Granted, I haven’t seen all of Jane Fonda’s work prior to 1971, and I shouldn’t treat the list as if it exists in a vacuum, but having seen her delightfully silly work in Cat Ballou and the non list title Barbarella(which, coincidentally I happened to see fairly recently), I was totally unprepared for what she brought to the table in Klute. The title actually refers to Donald Sutherland’s character, a private investigator who’s been brought to New York to investigate a rich businessman who’s gone missing and seems to have a connection to a prostitute named Bree Daniels(Jane Fonda). Fonda’s portrayal is dark and unsentimental. It doesn’t try to explain why she is what she is. Its only look into her psyche is her visits to an analyst, which focuses less on what led her here than on how she can stop, which seems to be her goal. She’s attempting to pursue a career as an actress and model, fields so fraught with rejection outside her control that she seems to stay with prostitution more because she thinks she knows exactly what she’s doing and how to keep ultimate control of the situation. This is almost Midnight Cowboy with an artificial plot thrown in. Some reviews I’ve looked at criticize the murder mystery thriller aspect of it as somewhat lacking but all universally praise Fonda. I suppose it’s valid criticism, but I’m not sure if the thriller is really the point. I think director Alan J. Pakula just wanted to make a film about the life of a prostitute, but threw in the thriller aspect as something to hang it all on. Her performance is inarguably the best part of it and, if an Oscar can ever be considered deserved, she certainly deserved this one, but the screenplay also gives her wonderful scenes to play. This title also gives the first glimpse of Roy Scheider on the list in a supporting role as a dangerous pimp. More about him later. Or sooner. One account lists Klute as the first in Pakula’s trilogy of paranoia, as a significant part of the film involves Bree being recorded and surveilled. The other two points on this triangle are The Parallax View and All the President’s Men, two titles which also just happen to be on the list.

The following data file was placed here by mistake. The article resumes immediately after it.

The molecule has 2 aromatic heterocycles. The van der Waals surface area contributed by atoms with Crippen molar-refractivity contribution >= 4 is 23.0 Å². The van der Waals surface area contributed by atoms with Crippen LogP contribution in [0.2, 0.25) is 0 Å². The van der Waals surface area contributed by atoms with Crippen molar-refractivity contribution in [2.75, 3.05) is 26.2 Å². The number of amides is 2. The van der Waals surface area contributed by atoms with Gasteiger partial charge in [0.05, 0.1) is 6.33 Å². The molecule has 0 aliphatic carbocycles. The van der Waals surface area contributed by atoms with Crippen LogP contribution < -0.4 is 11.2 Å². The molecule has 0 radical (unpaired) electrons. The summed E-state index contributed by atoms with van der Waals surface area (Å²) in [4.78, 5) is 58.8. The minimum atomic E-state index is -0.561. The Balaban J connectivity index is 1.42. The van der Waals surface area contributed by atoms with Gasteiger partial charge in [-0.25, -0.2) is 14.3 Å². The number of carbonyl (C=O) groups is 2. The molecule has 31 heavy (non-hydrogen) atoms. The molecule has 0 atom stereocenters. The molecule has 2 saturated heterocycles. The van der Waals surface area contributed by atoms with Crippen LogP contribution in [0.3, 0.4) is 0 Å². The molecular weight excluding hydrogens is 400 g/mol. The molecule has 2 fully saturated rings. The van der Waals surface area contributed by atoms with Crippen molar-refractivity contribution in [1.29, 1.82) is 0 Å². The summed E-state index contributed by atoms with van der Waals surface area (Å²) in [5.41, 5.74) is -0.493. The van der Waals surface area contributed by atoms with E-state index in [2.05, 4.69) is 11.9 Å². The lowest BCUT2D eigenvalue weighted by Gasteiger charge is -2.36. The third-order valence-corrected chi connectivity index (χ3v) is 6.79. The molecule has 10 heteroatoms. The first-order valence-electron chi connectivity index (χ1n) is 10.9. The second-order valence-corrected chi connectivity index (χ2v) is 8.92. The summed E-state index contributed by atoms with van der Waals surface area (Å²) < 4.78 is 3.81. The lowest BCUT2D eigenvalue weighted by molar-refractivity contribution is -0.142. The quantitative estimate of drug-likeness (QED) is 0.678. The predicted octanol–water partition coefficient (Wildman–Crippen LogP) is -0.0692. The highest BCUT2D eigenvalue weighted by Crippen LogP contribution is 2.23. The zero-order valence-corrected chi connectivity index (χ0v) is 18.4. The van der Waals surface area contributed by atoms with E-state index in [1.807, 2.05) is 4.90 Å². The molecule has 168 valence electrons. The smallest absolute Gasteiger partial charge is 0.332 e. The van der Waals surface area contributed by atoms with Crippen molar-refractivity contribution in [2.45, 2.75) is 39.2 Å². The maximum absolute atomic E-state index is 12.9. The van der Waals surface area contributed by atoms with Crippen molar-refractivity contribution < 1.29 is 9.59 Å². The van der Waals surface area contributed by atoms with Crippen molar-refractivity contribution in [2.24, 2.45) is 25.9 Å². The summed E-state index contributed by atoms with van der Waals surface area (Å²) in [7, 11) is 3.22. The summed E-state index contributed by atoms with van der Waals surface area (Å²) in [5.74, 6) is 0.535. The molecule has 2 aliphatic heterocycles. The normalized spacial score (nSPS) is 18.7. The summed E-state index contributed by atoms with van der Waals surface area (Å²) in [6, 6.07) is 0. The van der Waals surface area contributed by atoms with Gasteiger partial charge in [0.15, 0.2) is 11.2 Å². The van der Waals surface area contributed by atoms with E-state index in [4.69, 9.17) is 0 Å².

If you read my entry about M*A*S*H, you know I’m a big Robert Altman fan. I’m also a huge fan of Canadian singer/ songwriter/ poet Leonard Cohen. So I was really looking forward to revisiting McCabe and Mrs. Miller, directed by Altman, scored by Cohen songs, and starring Warren Beatty and Julie Christie in the title roles. I first saw this title on VHS, probably in the late ‘80’s, when I was just getting into Altman and before I’d discovered Cohen. The second time was in 1998 at a small very low rent revival house in the East Village called Cinema Classics(now shuttered). The theater space was in the back room of a bar/ coffee house with uncomfortable seats salvaged from a closed Jehovah’s Witness church and projected old style on a two projector system. I say two projector, but only one of them was operational. So every time it came to the end of a reel, there was a brief pause as the new reel had to be put on the projector and threaded. Even so, it was great to see it on a bigger screen with music I’d grown to love. And, as is almost always the case with Altman, it improved with a repeat viewing. I hadn’t disliked it the first time, but I was more prepared for the style, I knew the basic story, and I was able to appreciate the general vibe of it. I didn’t find that I got that much more from it this time out, aside from really appreciating the performances, especially the two leads. I may have mentioned this before, but I’m generally more impressed with Beatty’s accomplishments than his acting. That being said, this is one of his finest and fully realized characterizations, no faint praise intended. It’s hardly original to praise Christie for her beauty, and its certainly a component in what I’m about to say, but she’s one of the most eminently watchable screen presences I’ve ever seen. According to various sources, she’s scrupulous in her preparation and yet makes it look completely effortless. And, of course, there are many familiar supporting faces continued over from M*A*S*H all doing fine work. I may have more to say about this as Altman makes more appearances on the list.